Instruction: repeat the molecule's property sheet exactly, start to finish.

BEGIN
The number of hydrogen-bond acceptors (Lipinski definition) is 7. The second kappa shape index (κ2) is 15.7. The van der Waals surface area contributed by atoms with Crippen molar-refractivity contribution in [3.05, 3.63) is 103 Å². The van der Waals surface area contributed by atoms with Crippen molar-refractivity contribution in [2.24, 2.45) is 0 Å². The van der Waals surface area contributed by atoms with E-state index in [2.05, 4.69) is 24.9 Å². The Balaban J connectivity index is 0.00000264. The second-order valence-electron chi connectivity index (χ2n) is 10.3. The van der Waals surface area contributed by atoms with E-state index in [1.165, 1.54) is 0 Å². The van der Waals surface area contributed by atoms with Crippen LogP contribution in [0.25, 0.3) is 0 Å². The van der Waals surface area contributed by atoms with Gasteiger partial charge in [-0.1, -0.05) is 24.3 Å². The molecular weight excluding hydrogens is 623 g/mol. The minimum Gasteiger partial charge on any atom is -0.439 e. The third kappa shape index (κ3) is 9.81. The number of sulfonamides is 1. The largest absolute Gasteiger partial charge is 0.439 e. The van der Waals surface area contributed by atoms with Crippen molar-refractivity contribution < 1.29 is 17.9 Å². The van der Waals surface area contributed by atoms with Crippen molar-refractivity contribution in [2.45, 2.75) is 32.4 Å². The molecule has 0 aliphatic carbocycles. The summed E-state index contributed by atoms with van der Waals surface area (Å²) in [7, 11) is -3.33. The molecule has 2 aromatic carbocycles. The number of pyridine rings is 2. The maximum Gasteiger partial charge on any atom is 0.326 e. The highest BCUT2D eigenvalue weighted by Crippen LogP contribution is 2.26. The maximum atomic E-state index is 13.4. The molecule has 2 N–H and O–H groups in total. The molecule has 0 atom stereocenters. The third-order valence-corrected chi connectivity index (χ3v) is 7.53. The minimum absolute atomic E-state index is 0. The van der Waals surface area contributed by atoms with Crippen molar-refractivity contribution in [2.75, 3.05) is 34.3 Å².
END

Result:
The number of hydrogen-bond acceptors (Lipinski definition) is 7. The second kappa shape index (κ2) is 15.7. The van der Waals surface area contributed by atoms with Crippen molar-refractivity contribution in [3.05, 3.63) is 103 Å². The van der Waals surface area contributed by atoms with Crippen molar-refractivity contribution in [2.24, 2.45) is 0 Å². The van der Waals surface area contributed by atoms with E-state index in [2.05, 4.69) is 24.9 Å². The Balaban J connectivity index is 0.00000264. The second-order valence-electron chi connectivity index (χ2n) is 10.3. The van der Waals surface area contributed by atoms with E-state index in [1.165, 1.54) is 0 Å². The van der Waals surface area contributed by atoms with Crippen LogP contribution in [0.25, 0.3) is 0 Å². The van der Waals surface area contributed by atoms with Gasteiger partial charge in [-0.1, -0.05) is 24.3 Å². The molecular weight excluding hydrogens is 623 g/mol. The minimum Gasteiger partial charge on any atom is -0.439 e. The third kappa shape index (κ3) is 9.81. The number of sulfonamides is 1. The largest absolute Gasteiger partial charge is 0.439 e. The van der Waals surface area contributed by atoms with Crippen molar-refractivity contribution < 1.29 is 17.9 Å². The van der Waals surface area contributed by atoms with Crippen molar-refractivity contribution in [2.45, 2.75) is 32.4 Å². The molecule has 0 aliphatic carbocycles. The summed E-state index contributed by atoms with van der Waals surface area (Å²) in [7, 11) is -3.33. The molecule has 2 aromatic carbocycles. The number of pyridine rings is 2. The maximum Gasteiger partial charge on any atom is 0.326 e. The highest BCUT2D eigenvalue weighted by Crippen LogP contribution is 2.26. The maximum atomic E-state index is 13.4. The molecule has 2 N–H and O–H groups in total. The molecule has 0 atom stereocenters. The third-order valence-corrected chi connectivity index (χ3v) is 7.53. The minimum absolute atomic E-state index is 0. The van der Waals surface area contributed by atoms with Crippen molar-refractivity contribution in [2.75, 3.05) is 34.3 Å².